On our first date, Derek famously said to me, “I’m really into fun.” And it’s true — he really is. When we first moved in together, Derek didn’t see the old, unused freezer in the basement of my house as junk, he saw it as opportunity, and soon set off to outfit the freezer with a thermostat and other accessories that would transform it into a DIY kegerator. (Perhaps I’ll have him share that how-to with you in a future post.) Some friends’ wives gave me a little flack for “letting” him do that, but I’m actually a big fan. It reduces household waste (think of all that glass and aluminum!) and makes cookouts and craft days in our garage more, well, fun.
I’m convinced that Derek can teach himself anything. A graphic designer and printer by trade, he’s made the transition to digital seamlessly by teaching himself web design, digital photography, video editing and 3-D modeling. Persistence is the key. Whereas many people (this writer included) tend to throw in the proverbial towel after hitting one or two proverbial roadblocks, Derek keeps at something until he’s mastered it. He has a strong-willed tenacity that I’ve seen in no other human and it comes in handy for DIY-ing.
Case in Point: Screenprinting
Derek decided a few years ago that he would teach himself to screenprint. After just a couple months of practice and many hours watching videos and asking questions on the Gigposters forum (where, I’m told, there’s a lot of semi-good-natured ribbing of the new guy, which Derek endured happily), he designed and printed the save the date cards for our wedding and then our wedding invitations. He can now print, in our tiny garage studio, type of a point size so miniscule that anyone would be baffled to learn that it was done by hand.
I tell people that Derek is a Zenmaster and people don’t believe me, but listen to this, his advice for anyone who wants to teach themself a new skill.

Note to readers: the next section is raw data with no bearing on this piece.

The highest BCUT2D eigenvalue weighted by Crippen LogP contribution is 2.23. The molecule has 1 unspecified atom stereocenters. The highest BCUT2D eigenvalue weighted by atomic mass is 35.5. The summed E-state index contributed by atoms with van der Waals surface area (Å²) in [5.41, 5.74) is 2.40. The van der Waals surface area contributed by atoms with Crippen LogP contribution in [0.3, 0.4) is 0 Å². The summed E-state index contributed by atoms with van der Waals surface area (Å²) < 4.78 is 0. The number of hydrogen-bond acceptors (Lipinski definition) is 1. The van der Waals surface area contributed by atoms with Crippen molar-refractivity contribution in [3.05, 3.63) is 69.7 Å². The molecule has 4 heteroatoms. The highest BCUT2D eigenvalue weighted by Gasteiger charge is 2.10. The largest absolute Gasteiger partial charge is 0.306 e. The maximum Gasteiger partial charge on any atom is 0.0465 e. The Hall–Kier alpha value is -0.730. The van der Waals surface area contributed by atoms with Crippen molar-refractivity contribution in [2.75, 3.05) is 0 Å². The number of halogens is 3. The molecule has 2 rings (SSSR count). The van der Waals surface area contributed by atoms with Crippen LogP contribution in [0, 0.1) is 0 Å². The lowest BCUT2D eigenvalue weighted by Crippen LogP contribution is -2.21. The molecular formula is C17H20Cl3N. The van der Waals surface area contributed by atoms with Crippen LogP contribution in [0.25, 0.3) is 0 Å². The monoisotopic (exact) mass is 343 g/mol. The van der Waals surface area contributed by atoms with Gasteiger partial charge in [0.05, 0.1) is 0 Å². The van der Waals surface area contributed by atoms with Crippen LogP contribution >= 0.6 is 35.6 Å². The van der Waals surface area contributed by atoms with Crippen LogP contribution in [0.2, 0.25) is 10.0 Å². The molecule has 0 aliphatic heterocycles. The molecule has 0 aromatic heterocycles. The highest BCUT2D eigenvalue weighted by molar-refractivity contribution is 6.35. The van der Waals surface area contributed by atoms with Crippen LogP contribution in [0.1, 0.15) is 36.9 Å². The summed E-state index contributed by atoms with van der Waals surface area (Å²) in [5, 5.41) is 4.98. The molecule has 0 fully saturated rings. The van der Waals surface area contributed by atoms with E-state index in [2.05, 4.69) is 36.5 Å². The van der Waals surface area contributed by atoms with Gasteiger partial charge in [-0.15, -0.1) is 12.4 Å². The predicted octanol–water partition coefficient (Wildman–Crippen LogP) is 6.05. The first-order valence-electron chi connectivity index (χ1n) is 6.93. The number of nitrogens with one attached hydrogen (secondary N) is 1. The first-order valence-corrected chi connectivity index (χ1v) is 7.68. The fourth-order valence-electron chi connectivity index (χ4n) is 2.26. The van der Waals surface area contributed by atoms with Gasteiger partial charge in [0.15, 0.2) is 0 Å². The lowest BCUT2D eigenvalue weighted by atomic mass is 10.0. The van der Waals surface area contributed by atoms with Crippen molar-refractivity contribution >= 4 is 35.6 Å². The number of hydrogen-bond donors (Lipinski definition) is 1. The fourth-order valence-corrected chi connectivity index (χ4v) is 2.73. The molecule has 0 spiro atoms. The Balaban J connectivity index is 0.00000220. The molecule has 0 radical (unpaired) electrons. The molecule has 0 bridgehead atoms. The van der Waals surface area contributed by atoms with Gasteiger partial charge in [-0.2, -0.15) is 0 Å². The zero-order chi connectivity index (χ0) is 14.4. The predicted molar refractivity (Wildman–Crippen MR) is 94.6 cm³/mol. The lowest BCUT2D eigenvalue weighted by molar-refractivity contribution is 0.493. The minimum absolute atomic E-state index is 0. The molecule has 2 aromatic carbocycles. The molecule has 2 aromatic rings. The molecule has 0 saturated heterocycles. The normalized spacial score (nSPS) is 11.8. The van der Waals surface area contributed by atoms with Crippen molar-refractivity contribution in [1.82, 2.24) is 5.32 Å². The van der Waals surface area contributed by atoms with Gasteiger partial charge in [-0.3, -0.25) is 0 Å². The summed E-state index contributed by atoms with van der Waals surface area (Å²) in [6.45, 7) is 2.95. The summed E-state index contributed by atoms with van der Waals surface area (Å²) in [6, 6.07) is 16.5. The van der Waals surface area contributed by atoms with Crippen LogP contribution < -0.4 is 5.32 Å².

Derek: “You have to put in the hours to get proficient at any art and those hours will include a vast range of emotion. You will know frustration, you will embrace failure and you will chase success and victory. Challenging things in life sometimes hurt but solving problems through study, repetition and sheer force of will is the only way to feel the warm sunshine of success.
“My advice to any seeker of a fuller life is that you make the commitment, put in the time, read the instructions and refuse to accept that impossible exists. Know in your heart that you can bring your ideas to fruition simply by the repeated act of trying and you will begin to see the value of the happy accident. Be patient, be thorough, and immerse yourself in that thing that brings you joy.
“Do not accept the criticism of others and go be yourself.”
See? I told you. Not that it’s total DIY symbiosis over here; I guess we have a bit of a yin and yang situation. While he’s amazingly supportive of my pursuits (example: moving three tons of stone to help me build raised beds last year), Derek and I don’t always approach design the same way. Let’s put it like this: Whereas I’m alt country, he’s punk rock. Or metal. He would say he’s metal, just to make me cringe. But, truly, I love that we approach things differently, including design, and that he stays true to his own style even though we’re now a DIY couple. While as a professional designer, he knows when to bend to the will of the client, when designing for himself, Derek will always follow his own path — and you can bet he’ll have a heckuva lot of fun doing it.
P.S. Despite the title of this series, my husband isn’t keen on the word “maker,” and I wanted to give him an opportunity to explain why. You can tell us both what you think in the comments. Derek: “I don’t like the terms Maker or Crafter. Those sound like too flimsy of terms for our generation’s return to small-scale enterprise. I’m a designer and a printer. These are my skill sets. If you bake, you’re a baker. If you weld, you’re a welder. If you rock, well you just rock, you know what I’m saying?”